More people are working as independent contractors than ever before. Whether you call them gig workers, freelancers, or contractors, these professionals make up more than a third of the American workforce. While this kind of work sets people up for a lot of freedom, there is a dark side to being an independent contractor. Contractors are not protected by state and federal laws that protect employees from discrimination and sexual harassment. They’re also typically ineligible for workers’ compensation if they’re injured on the job.
Too often, though, independent contractors aren’t as independent as employers would like to make them seem. Many businesses employ misclassification tactics to avoid paying workers what they deserve. Unfortunately, many workers are unaware of this dynamic. They don’t know whether they qualify as employees or independent contractors and are unsure of their rights. That’s why hiring an Illinois workers’ compensation attorney is important, even if you’re uncertain if you’re eligible for benefits. An experienced attorney can help you understand your rights and ensure you get the benefits you deserve.
Workers’ Compensation Benefits in Illinois
Employees who are injured at work in Illinois are entitled to workers’ compensation benefits.
The Illinois Workers’ Compensation Act (IWCA) outlines the rights of workers throughout the state. The act requires employers to provide injured employees with benefits including:
Medical expenses – 100 percent of all expenses are covered by workers’ compensation, with no insurance or deductible required.
Temporary Total Disability – Should you need time off to recover from your injuries, you have the right to a weekly lost wage benefits. This is typically two-thirds of your average gross weekly rate.
Partial Permanent Disability – This lump sump settlement compensates injured employees after the partial loss of the use of a body part.
Permanent Total Disability – If you’re no longer able to do any kind of work, you’re entitled to lifetime benefits based on two-thirds of your average gross weekly wage.
Wage Loss Differential –Should your injury prevent you from doing your job and you have to take on lower-paying employment, you may have the right to benefits equal to two-thirds of the difference between the average weekly wages of each position.
Vocational Retraining – Can’t return to work because of your injuries? You may be entitled to retraining in another occupation.
Survivor benefits – If someone dies in a work-related incident, their dependents are eligible for benefits.
Independent Contractor or Employee?
To be eligible to receive workers’ compensation benefits, an employee-employer relationship must exist. Unfortunately, defining this relationship is more complicated than you might expect. These factors are often considered when making a determination:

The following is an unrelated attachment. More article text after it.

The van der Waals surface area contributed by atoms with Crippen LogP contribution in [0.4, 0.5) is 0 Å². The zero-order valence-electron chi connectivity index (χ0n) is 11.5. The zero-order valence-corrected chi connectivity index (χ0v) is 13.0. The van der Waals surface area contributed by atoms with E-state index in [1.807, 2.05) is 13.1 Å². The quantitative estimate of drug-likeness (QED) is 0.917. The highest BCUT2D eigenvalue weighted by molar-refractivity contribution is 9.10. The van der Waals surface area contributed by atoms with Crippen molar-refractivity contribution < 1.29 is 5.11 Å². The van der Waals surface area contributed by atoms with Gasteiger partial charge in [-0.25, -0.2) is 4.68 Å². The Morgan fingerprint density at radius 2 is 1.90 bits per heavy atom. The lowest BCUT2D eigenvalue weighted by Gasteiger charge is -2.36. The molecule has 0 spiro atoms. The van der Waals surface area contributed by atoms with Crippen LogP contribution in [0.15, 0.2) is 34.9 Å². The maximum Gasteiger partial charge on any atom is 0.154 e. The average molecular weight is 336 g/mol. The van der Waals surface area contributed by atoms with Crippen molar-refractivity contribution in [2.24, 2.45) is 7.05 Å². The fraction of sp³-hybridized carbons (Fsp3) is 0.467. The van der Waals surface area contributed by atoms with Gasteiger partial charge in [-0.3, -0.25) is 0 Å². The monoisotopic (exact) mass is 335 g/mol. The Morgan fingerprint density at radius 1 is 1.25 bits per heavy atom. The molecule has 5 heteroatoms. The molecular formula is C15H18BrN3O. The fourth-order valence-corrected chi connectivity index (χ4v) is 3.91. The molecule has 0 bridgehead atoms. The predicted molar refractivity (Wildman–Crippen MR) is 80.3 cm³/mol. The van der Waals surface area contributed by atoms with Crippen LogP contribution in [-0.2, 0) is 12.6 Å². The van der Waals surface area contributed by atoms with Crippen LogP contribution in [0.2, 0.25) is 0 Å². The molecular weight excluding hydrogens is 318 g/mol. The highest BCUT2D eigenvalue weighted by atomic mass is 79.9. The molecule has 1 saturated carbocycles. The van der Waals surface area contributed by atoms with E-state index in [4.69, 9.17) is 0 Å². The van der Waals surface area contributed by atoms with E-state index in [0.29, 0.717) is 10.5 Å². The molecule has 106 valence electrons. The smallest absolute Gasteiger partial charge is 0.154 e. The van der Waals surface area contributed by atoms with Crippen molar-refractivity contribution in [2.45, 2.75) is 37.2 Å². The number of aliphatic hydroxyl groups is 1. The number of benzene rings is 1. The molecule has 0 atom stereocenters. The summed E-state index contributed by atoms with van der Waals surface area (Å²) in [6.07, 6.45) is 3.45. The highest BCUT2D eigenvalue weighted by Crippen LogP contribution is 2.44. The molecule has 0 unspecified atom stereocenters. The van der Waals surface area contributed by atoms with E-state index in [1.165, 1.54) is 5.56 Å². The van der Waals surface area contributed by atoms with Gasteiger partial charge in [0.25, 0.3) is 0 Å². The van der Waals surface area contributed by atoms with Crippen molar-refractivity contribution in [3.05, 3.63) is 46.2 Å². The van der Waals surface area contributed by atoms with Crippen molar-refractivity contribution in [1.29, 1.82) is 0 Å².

- Who controlled how work was completed?
- How was the worker paid?
- What skills were necessary to complete the work?
- Who provided tools, materials, and equipment for the job?
Independent contractors/sole proprietors typically control when and how work is completed. They work off a bid system, supply any tools required for the job, and are responsible for any profits or losses. If the employer controls these things, the worker is likely an employee, not an independent contractor.
How Misclassification Impacts Workers’ Compensation
When a workplace injury occurs, employers are often quick to deny claims – especially when the basis of a worker’s employee relationship is in question. Employers are not required to provide workers’ compensation benefits to the independent contractors with whom they work. Dishonest employers often take advantage of this dynamic, purposely misclassifying employees as contractors so they can sidestep liability.
If you’ve been hurt on the job, the question of whether you were an employee or independent contractor is crucial to your future. Don’t rely on a written agreement between yourself and your employer. Instead, turn to an experienced workers’ compensation attorney for guidance.
Hire an Illinois Workers’ Compensation Attorney
An experienced Illinois workers’ compensation can give you the insight you need to determine whether you qualify for workers’ compensation benefits. If you believe you have been misclassified as an independent contractor, you may still be eligible for benefits. The attorneys at Cullotta Bravo Law Firm can help you chart a course forward. Call us today at 630-225-8341 or contact us online.